Think ‘Agile’ and the associated words that instantly come to mind will most likely include ‘software development’ ‘project delivery’ ‘Scrum’ ‘Kanban’ ’flexible’. The underpinning Agile principles which allow digital teams to quickly and successfully deliver client value in the form of tangible outputs such as a software product, are well established.
These principles tend to operate best within the conditions of a physical space where teams are co-located. Daily ‘stand ups’/‘scrums’, ‘moving tickets’ along a physical Kanban/Scum board are usually indicative of a collaborative environment where teams are easily accessible to each other physically. However with the increase in remote teams operating across geographies, more emphasis is needed to allow for delivery of projects where competencies, language barriers, time zones, priorities and exogenous factors could potentially hinder progress.
As an organisation which leverages the use of remote resources while often delivering projects to clients spanning multiple locations, APEK has established ways of working to ensure that remote teams can work well in delivering client projects. Below are ways in which this has been achieved:
On-boarding is not limited to just delivery resources from the supplier, but also client resources. From successfully communicating the project ambitions from senior stakeholders to facilitating quick access to digital tools and processes which underpin the organisation and project operating model, remotely on-boarding resources onto projects is the first step towards success. Consider, how to do you onboard your resources and clients to a project, how quickly does this occur, what tools and skills are available to these resources to enable them to get up to speed and become utilised quickly? All of these have a bearing on the effectiveness of resources becoming assimilated.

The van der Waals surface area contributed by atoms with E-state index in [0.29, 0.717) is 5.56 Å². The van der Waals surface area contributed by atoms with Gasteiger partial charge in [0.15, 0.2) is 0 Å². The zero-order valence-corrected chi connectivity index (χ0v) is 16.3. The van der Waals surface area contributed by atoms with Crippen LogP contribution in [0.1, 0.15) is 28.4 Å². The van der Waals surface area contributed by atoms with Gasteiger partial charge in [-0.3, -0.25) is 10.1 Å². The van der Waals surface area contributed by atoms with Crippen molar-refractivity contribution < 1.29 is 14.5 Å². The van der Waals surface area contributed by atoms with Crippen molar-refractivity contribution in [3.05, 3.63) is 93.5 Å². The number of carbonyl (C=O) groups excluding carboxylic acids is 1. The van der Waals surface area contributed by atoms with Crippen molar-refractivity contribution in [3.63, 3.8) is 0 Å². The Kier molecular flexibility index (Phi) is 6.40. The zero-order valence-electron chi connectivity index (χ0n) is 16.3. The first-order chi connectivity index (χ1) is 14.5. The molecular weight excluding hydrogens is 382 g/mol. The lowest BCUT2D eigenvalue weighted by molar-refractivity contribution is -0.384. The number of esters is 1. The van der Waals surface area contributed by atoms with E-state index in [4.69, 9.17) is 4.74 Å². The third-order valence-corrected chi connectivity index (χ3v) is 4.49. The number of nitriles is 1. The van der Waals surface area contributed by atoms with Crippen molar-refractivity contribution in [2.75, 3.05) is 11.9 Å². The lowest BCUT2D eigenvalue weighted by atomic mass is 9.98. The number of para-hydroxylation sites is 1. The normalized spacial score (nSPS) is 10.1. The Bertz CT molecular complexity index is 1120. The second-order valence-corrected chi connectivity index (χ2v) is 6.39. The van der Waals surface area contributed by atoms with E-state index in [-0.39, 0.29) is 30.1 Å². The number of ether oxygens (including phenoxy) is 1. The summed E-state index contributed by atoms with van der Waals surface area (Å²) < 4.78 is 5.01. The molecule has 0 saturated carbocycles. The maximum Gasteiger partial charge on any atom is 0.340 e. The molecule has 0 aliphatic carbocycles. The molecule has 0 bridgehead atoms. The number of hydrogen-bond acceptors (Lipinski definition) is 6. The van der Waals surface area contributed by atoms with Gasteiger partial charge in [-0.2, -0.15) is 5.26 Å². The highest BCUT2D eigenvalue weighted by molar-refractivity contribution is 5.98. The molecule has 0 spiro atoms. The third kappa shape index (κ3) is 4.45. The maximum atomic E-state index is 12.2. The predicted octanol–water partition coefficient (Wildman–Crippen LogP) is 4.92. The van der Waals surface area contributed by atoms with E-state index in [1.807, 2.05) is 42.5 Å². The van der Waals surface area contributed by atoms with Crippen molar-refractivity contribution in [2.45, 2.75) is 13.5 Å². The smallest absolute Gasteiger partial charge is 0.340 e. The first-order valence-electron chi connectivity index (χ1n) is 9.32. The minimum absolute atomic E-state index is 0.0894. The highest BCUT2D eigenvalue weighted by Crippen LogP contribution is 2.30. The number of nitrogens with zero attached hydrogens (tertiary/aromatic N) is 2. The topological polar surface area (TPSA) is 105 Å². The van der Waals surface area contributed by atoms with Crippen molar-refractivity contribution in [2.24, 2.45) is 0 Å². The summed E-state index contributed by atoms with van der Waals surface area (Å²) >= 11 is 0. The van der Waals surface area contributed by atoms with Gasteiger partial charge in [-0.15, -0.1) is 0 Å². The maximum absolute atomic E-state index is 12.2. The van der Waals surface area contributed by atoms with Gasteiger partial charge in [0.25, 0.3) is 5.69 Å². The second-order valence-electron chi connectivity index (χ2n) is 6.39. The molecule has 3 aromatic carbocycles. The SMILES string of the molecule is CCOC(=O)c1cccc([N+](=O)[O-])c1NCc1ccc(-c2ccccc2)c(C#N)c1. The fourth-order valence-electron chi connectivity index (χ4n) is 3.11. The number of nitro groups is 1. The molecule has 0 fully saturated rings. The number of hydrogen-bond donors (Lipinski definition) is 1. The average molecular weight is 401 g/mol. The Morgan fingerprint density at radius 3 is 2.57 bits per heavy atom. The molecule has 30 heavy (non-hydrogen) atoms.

A major component of achieving great remote team working is communication. After all this underpins how information is understood and broadcasted to those who need it. For remote teams operating under Agile principles, collaboration tools provide a strong foundation for these.
Virtual meetings, shared documents, informal communication via instant messaging and visibility across work packages provides continuous opportunities for individuals within the Agile teams to feel connected to the pace of work and change. Resources such as Microsoft Teams, Slack, Trello among others have enabled the ease of progress monitoring, fluid communication and accountability within teams where physical presence is lacking.
Agile promotes ‘self-regulating teams’ meaning that traditional reporting hierarchies disappear. It encourages individuals within the Agile team to hold each other accountable to deliverables and commitments. With physically co-located teams this is easy to enforce. A top on the shoulder, a daily face to face meeting makes it difficult to hide behind excuses or eschew responsibilities. With remote teams, it can be difficult to hold individuals to account given the complexities of time differences, different locations of resources, and in some instances of language complexities.
To address these, some form of reporting structure is required within teams by way of daily ‘round up’ calls, reporting or task escalations within collaboration tools visible to the entire delivery team allow for continuous accountability without need for penalising resources.
This list is by no means exhaustive, but a start in building Agile remote teams who efficiently collaborative and accountable. We would love to hear from you and your teams on how you foster effective collaboration across your remote teams. Get in touch and let us know.